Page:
Samarium Cobalt (SmCo) magnet is a high performance, low temperature coefficient permanent magnet, which made of samarium, cobalt and other rare earth elements. The biggest advantage is its high working temperature, the maximum working temperature is up to 300℃. It doesn't need to be coated because it is difficult to be eroded and oxidized. Samarium Cobalt magnet is widely used in motor, sensor, meter, electronic, watch, automobile, aviation and other applications. There are two alloy series for SmCo magnets: SmCo5 and Sm2Co17(Magnetic Properties of Sintered SmCo Magnets).
Process Flow: Raw material——Mixing——Melting——Powdering——Pressing——Sintering——Magnetic Testing——Cutting & Grinding——Inspection——Packing and Shipping
Magnetizing and Handling
Samarium Cobalt magnets are very brittle and very strong magnetically. Therefore, it is crucial to handle these magnets with extreme care to avoid personal injury and damage to the magnets. Fingers can be severely pinched between attracting magnets. Magnets can chip if allowed to “jump at” an attracting object. It is highly recommended that when constructing rare earth magnetic assemblies, they be magnetized after assembly.
Samarium Cobalt Machining
Since Samarium Cobalt magnet material is prone to chipping and cracking, it does not lend itself to conventional machining methods. It can, however, be abrasively ground, but only with the use of liberal amounts of coolant. The coolant minimizes heat fracturing and the risk of fires caused by oxidized grinding dust.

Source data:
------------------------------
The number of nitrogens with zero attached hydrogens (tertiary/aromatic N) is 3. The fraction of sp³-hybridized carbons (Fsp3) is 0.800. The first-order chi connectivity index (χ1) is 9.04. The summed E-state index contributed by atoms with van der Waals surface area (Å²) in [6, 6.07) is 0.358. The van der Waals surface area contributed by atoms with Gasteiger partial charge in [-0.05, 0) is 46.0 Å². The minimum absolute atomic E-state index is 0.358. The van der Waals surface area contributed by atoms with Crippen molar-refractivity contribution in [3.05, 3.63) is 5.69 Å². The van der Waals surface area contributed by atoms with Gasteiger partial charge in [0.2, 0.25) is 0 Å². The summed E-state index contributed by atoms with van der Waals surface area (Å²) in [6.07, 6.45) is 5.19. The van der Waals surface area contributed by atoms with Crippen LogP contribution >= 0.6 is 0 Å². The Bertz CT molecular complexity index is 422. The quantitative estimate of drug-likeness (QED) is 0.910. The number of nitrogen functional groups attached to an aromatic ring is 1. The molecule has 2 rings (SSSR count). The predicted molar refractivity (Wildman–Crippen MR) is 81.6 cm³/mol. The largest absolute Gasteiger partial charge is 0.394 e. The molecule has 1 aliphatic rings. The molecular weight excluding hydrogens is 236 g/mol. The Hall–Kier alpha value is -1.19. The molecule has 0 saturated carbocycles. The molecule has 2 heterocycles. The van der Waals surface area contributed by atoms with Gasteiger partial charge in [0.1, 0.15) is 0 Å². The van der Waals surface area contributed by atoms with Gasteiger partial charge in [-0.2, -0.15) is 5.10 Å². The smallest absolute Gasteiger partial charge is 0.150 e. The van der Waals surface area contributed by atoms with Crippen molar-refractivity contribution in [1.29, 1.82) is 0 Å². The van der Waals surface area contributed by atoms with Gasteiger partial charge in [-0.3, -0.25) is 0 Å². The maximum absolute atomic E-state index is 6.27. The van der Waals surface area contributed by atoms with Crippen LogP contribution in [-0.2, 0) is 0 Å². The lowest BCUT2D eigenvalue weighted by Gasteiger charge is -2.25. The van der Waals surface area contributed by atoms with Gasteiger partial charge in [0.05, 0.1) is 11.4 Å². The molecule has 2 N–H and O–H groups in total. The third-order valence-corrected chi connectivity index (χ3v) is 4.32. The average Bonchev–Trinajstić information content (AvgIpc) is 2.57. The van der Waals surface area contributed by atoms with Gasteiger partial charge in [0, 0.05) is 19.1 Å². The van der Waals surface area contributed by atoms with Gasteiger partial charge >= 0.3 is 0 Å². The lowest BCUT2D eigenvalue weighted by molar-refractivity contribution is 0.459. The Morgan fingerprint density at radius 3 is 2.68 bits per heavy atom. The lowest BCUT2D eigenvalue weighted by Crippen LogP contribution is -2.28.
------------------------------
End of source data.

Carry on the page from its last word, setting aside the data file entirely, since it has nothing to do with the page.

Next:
Applications of Samarium Cobalt Magnets
Computer disc drives
traveling wave tubes
motors where temporary stability is vital.
For as pressed material, tolerance on the thickness (direction of magnetization) is ± .005. Other dimensions are ± 2.5% or ± .010, whichever is greater.According to IMA standards, visual imperfections such as hairline cracks, porosity and minor chips are commonly found in sintered metallic magnets. A chipped edge is considered acceptable if no more than 10% of the surface is missing. Cracks are acceptable as long as they do not extend across more than 50% of pole surface.